Answer: That is a good question. First, to be clear for our readers, a “security agreement” is any agreement that serves as “security” on the property. For example, a trust deed is recorded on real property, and secures the promissory note. If the note is not paid, the holder can turn to the security, and sell it to satisfy the unpaid indebtedness.
Since manufactured homes are not real property, the document is different, but the concept is the same. A Retail Installment Contract is defined in ORS 83.510(12). Its purpose is to retain a lien upon the manufactured home to secure a buyer’s obligations under the contract. Form 2A informs the buyer that the seller/dealer is claiming a security interest in the home for the duration of the contract, and that in the event of default the seller/dealer will have certain remedies to foreclose and/or repossess the home. Upon a buyer’s full payment and performance under the Retail Installment Contract, the seller/dealer is required to mail to the buyer good and sufficient instruments to indicate payment in full and to release all security rights in the home.
If the sale transaction is closed in escrow, there is nothing more for the seller to do to secure his/her security interest in the home, as escrow will submit the necessary documents to the Oregon Department of Business and Consumer Services.
However, if the seller/dealer does not close the transaction through escrow, they will have to perform the following steps themselves:
- Submit to the Department of Consumer and Business Services (DCBS) an application for an ownership document on behalf of the purchaser.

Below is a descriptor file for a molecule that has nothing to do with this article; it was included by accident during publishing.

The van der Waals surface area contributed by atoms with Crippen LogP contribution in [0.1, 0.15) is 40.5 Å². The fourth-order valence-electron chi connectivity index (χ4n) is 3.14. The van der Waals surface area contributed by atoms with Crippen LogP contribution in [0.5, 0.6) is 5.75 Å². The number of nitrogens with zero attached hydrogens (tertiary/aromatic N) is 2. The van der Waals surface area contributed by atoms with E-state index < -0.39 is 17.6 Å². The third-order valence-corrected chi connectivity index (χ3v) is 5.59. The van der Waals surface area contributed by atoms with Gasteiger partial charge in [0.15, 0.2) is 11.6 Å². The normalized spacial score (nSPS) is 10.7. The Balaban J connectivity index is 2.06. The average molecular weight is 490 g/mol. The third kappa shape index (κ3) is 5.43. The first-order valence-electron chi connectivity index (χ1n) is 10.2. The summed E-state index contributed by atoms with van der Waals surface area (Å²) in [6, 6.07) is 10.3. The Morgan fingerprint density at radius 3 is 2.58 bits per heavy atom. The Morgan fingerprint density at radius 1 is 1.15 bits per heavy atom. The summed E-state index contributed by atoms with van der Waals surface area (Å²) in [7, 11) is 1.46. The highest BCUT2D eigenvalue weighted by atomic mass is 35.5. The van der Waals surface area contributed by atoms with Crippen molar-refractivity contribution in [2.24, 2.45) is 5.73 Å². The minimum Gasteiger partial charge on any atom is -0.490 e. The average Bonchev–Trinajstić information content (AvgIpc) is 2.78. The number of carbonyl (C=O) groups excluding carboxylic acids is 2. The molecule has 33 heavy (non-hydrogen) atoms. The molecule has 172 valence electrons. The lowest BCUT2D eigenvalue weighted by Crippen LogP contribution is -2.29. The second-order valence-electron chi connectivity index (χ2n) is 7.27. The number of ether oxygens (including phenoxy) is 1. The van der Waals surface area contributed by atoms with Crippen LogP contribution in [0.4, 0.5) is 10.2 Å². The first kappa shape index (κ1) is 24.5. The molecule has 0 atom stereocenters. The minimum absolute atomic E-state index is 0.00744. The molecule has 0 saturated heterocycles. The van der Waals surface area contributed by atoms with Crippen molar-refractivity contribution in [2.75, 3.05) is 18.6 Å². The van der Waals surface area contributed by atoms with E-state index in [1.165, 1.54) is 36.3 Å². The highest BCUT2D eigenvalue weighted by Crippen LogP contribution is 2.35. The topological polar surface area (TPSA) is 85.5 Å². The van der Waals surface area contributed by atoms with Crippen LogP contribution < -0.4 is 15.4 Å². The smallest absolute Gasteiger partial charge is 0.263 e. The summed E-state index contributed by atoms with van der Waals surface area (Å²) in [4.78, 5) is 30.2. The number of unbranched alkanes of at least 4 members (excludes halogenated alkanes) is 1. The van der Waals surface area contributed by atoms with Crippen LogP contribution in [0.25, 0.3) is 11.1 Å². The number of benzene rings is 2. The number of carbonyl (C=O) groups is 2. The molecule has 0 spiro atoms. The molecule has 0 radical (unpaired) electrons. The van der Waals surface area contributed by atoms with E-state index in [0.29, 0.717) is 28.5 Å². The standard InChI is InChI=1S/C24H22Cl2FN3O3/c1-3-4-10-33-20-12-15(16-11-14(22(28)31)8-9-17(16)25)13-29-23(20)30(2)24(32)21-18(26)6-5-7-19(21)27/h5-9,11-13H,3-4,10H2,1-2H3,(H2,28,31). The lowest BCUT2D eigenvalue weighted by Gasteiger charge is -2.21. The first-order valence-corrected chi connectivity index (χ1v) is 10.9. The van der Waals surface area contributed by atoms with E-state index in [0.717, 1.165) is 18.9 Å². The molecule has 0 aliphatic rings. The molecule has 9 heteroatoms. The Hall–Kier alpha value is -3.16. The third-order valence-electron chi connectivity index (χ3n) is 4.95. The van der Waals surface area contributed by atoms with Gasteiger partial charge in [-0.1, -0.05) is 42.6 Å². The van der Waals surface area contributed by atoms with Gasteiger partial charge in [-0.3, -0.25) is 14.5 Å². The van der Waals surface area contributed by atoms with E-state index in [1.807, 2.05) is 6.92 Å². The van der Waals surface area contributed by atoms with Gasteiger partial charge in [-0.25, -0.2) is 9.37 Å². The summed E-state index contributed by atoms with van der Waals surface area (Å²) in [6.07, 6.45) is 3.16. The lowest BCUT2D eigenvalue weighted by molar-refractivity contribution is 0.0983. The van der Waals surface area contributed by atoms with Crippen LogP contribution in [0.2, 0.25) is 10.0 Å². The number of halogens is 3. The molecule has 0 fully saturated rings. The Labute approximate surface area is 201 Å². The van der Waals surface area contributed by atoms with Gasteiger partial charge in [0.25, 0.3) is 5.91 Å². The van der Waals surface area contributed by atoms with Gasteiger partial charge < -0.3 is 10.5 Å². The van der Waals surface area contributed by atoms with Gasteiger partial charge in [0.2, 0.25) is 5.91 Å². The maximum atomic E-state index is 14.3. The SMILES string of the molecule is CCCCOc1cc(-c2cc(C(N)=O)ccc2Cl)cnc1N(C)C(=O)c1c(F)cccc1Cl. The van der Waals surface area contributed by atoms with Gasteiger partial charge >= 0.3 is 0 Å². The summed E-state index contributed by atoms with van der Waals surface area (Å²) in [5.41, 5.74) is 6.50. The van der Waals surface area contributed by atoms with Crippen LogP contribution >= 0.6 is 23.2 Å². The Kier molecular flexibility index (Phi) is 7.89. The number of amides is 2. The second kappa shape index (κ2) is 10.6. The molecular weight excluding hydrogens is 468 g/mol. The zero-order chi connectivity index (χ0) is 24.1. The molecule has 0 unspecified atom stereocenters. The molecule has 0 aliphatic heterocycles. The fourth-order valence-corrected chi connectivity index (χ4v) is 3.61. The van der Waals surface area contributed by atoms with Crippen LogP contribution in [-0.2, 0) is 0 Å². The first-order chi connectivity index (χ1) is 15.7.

- The application must be on a DCBS-approved form, and include the following:
- The year, manufacturer’s name, model if available, and identification number for the home;
- Any existing ownership document for the home or, if none, the homes certificate of origin or other document evidencing its ownership;
- The legal description or street address for site where the home is or will be placed;
- If the home is sited in a manufactured housing community, the name of the community;
- The name and mailing address of each person acquiring an interest in the home;
- The name and mailing address of each person acquiring a security interest in the home; and
- Any other information required by the DCBS by administrative rule.
- If the seller/dealer is unable to comply with Sec. 2, above, within 25 business days of the sale/closing of the home, he/she must provide a notice of delay to the purchaser. The notice must contain:
- The reason for the delay;
- The anticipated extent of the delay; and
- A statement of the rights and remedies available to the purchaser if the delay becomes “unreasonably extended.”
- Fail to comply with the above could result in the seller/dealer becoming subject to revocation or suspension of their license or being placed on probation by the DCBS pursuant to ORS 446.741.
- If they fail to comply with Sec. 2, above within 90 days of the sale/closing, they could become subject to criminal penalties under ORS 446.746 (1)(h).
- However, if the home buyer is not in compliance with the payment terms of their purchase or security agreement with you by the 20th calendar day after the sale/closing, the seller/dealer is not required to perform the steps in Sec. 2 until 25 calendar days after the home purchaser is in compliance with the payment terms. [Note: This does not excuse a seller/dealer from complying with Sec. 3, above, even though the purchaser is late on his/her payments.]
 Note: The statute does not define “unreasonably extended,” nor does it identify any particular remedies you might suggest. If such a delay occurs, you should contact your own legal counsel, since you do not want to write such a letter to the purchaser identifying their “legal remedies” – that would be up to the purchaser’s attorney.